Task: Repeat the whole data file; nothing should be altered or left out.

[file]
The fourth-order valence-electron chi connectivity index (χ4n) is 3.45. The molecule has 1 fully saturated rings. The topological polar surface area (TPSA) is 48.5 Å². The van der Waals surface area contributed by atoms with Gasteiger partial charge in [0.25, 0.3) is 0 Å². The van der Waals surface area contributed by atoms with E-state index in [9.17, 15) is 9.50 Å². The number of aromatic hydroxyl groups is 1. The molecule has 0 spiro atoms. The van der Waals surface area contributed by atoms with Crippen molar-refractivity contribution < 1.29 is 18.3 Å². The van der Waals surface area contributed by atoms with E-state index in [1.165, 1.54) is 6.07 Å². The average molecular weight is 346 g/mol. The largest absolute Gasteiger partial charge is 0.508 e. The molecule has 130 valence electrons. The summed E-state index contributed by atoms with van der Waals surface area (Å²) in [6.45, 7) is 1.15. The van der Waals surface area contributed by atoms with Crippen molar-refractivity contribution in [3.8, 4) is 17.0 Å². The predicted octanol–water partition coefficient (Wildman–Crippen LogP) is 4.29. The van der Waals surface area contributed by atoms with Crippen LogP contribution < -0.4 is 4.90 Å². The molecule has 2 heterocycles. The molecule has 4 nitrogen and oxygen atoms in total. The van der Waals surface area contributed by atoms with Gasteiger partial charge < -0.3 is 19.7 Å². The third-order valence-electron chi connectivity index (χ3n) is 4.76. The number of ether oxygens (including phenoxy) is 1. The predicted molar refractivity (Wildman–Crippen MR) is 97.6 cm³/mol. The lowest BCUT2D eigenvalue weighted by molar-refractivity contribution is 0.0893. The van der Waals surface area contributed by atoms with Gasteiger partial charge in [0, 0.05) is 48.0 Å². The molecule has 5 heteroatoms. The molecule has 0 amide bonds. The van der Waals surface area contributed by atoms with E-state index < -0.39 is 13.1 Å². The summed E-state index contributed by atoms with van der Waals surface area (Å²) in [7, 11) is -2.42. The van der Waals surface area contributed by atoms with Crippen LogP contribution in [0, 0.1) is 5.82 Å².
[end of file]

The fourth-order valence-electron chi connectivity index (χ4n) is 3.45. The molecule has 1 fully saturated rings. The topological polar surface area (TPSA) is 48.5 Å². The van der Waals surface area contributed by atoms with Gasteiger partial charge in [0.25, 0.3) is 0 Å². The van der Waals surface area contributed by atoms with E-state index in [9.17, 15) is 9.50 Å². The number of aromatic hydroxyl groups is 1. The molecule has 0 spiro atoms. The van der Waals surface area contributed by atoms with Crippen molar-refractivity contribution < 1.29 is 18.3 Å². The van der Waals surface area contributed by atoms with E-state index in [1.165, 1.54) is 6.07 Å². The average molecular weight is 346 g/mol. The largest absolute Gasteiger partial charge is 0.508 e. The molecule has 130 valence electrons. The summed E-state index contributed by atoms with van der Waals surface area (Å²) in [6.45, 7) is 1.15. The van der Waals surface area contributed by atoms with Crippen molar-refractivity contribution in [3.8, 4) is 17.0 Å². The predicted octanol–water partition coefficient (Wildman–Crippen LogP) is 4.29. The van der Waals surface area contributed by atoms with Crippen LogP contribution < -0.4 is 4.90 Å². The molecule has 2 heterocycles. The molecule has 4 nitrogen and oxygen atoms in total. The van der Waals surface area contributed by atoms with Gasteiger partial charge < -0.3 is 19.7 Å². The third-order valence-electron chi connectivity index (χ3n) is 4.76. The number of ether oxygens (including phenoxy) is 1. The predicted molar refractivity (Wildman–Crippen MR) is 97.6 cm³/mol. The lowest BCUT2D eigenvalue weighted by molar-refractivity contribution is 0.0893. The van der Waals surface area contributed by atoms with Gasteiger partial charge in [0, 0.05) is 48.0 Å². The molecule has 5 heteroatoms. The molecule has 0 amide bonds. The van der Waals surface area contributed by atoms with E-state index < -0.39 is 13.1 Å². The summed E-state index contributed by atoms with van der Waals surface area (Å²) in [7, 11) is -2.42. The van der Waals surface area contributed by atoms with Crippen LogP contribution in [0, 0.1) is 5.82 Å².